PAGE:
• Buffalo Grille — I never got to try their pancakes.

  • #8 – the forbidden gardens. One of the most unique things I have ever seen in the US. What a waste.

  • They all win as another loss to Houston’s heritage. #4 and #5 just kill my soul.

  • And I will always weep for the loss of the Alabama Theater. Damn to hell Weingarten Realty.

  • Definitely 1. SHERATON-LINCOLN HOTEL, 711 POLK ST., DOWNTOWN. I work in Total Plaza so I now have an amazing view and Im also glad we now have an actual plaza.

  • #4 – Though this category should be renamed ‘Worst Demolition.’

  • #1 because it felt like the never ending demo, wasn’t it on the ballot in 2008?

  • #4 because good architecture can’t easily be replaced. You know, if you’re looking for a lot to build your dream home upon, the Houston area comprises over 1500 square miles. You mean to tell me that this was the ONLY suitable location the new homeowner could find to build on?
    I will have to say that the demo of the Sheraton-Lincoln was done in a really cool way, seemed that a floor or two disappeared every week!

  • #1 – In order to satisfy the word “Best”. Agree with many on here that #4 is tragic.

  • #4, #5 & #6 are the Triumvirate of Despair for Houston history fans. I have to surprise myself and go with #4 because no one saw it coming – we’ve had a bit of time to stock up on Klonopin for the continual WRI thumbscrews.

  • Agreed with poster 25 above, we really needed a subcategory for “worst”. I am sticking with #1 as the “best”, and the worst is a four-way tie between 4, 5, 6 and 7.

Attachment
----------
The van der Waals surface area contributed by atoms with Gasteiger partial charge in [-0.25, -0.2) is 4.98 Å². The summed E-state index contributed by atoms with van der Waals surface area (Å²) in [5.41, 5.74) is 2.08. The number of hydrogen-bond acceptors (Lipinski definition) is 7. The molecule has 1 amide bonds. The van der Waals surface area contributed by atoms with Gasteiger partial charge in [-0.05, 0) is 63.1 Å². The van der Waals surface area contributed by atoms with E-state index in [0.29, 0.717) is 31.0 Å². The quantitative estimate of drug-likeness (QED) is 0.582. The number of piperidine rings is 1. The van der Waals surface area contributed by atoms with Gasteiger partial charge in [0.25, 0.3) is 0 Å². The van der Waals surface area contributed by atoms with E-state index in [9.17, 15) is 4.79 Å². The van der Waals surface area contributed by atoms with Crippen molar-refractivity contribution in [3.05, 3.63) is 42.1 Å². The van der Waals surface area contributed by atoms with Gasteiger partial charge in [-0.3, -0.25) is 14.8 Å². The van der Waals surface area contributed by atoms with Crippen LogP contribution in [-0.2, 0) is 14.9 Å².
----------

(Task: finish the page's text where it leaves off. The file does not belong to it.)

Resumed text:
• Because of the audacity and weirdness of aiming to make a small, awkward and unnecessary grocery store out of a lovingly maintained theater space-cum-bookstore and really only creating a giant sandbox which now should, of course, be used as a parking garage, I vote for #6.

  • I just cannot bring myself to vote for any of them except for #1. The rest all make me sad inside.

  • #1.. The bigger they are, the harder they fall !!

  • #8. Drove past there last weekend, and it seems the prairie has already reclaimed it.

  • The Flagship! An eyesore WAY past it’s prime. If the Swampies were around in 1989, it should have won then.

  • Such a sad line of nominees. Of course I have to vote for the Lott House. I found it by accident one day several years ago and would gawk at it as I slowly drove by. Amazing home made more amazing by the way it took advantage of its lot.

    On another note, I must agree with other comments that “Best Demolition” technically would have to go to the Sheraton.

  • #4–just too sad!

  • Wow, this one is hard. Mom has two little warriors guarding her Cypress area backyard from ancient Mongol hoardes. Sister works for Weingarten and I benefit from the Grand Parkway.

    #1 gets my vote because category is “Best Demolition” not worst.